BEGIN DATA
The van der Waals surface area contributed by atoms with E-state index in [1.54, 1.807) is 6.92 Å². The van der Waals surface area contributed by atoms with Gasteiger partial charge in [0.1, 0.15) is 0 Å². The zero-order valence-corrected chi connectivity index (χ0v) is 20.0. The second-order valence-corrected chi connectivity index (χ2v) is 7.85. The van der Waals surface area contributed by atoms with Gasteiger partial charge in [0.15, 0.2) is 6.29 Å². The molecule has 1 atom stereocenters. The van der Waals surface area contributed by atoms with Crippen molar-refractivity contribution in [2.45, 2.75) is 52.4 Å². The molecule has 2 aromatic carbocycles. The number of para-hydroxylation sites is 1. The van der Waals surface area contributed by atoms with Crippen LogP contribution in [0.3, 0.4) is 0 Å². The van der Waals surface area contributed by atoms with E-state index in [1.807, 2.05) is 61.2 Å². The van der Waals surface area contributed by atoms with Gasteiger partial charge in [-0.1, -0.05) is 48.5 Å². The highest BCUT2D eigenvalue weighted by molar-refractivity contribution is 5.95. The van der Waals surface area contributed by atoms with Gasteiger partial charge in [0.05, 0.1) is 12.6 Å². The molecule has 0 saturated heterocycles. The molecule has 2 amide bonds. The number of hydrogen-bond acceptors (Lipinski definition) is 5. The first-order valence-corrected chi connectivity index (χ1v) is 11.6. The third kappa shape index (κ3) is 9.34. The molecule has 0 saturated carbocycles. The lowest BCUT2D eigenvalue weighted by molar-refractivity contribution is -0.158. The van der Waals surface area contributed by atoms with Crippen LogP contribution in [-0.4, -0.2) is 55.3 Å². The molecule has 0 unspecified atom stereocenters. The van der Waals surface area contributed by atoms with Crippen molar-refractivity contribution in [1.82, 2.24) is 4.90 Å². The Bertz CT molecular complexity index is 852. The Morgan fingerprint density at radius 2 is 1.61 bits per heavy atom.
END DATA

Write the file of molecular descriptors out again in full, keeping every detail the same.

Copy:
The van der Waals surface area contributed by atoms with E-state index in [1.54, 1.807) is 6.92 Å². The van der Waals surface area contributed by atoms with Gasteiger partial charge in [0.1, 0.15) is 0 Å². The zero-order valence-corrected chi connectivity index (χ0v) is 20.0. The second-order valence-corrected chi connectivity index (χ2v) is 7.85. The van der Waals surface area contributed by atoms with Gasteiger partial charge in [0.15, 0.2) is 6.29 Å². The molecule has 1 atom stereocenters. The van der Waals surface area contributed by atoms with Crippen molar-refractivity contribution in [2.45, 2.75) is 52.4 Å². The molecule has 2 aromatic carbocycles. The number of para-hydroxylation sites is 1. The van der Waals surface area contributed by atoms with Crippen LogP contribution in [0.3, 0.4) is 0 Å². The van der Waals surface area contributed by atoms with E-state index in [1.807, 2.05) is 61.2 Å². The van der Waals surface area contributed by atoms with Gasteiger partial charge in [-0.1, -0.05) is 48.5 Å². The highest BCUT2D eigenvalue weighted by molar-refractivity contribution is 5.95. The van der Waals surface area contributed by atoms with Gasteiger partial charge in [0.05, 0.1) is 12.6 Å². The molecule has 0 saturated heterocycles. The molecule has 2 amide bonds. The number of hydrogen-bond acceptors (Lipinski definition) is 5. The first-order valence-corrected chi connectivity index (χ1v) is 11.6. The third kappa shape index (κ3) is 9.34. The molecule has 0 saturated carbocycles. The lowest BCUT2D eigenvalue weighted by molar-refractivity contribution is -0.158. The van der Waals surface area contributed by atoms with Crippen LogP contribution in [-0.4, -0.2) is 55.3 Å². The molecule has 0 unspecified atom stereocenters. The van der Waals surface area contributed by atoms with Crippen molar-refractivity contribution in [1.82, 2.24) is 4.90 Å². The Bertz CT molecular complexity index is 852. The Morgan fingerprint density at radius 2 is 1.61 bits per heavy atom.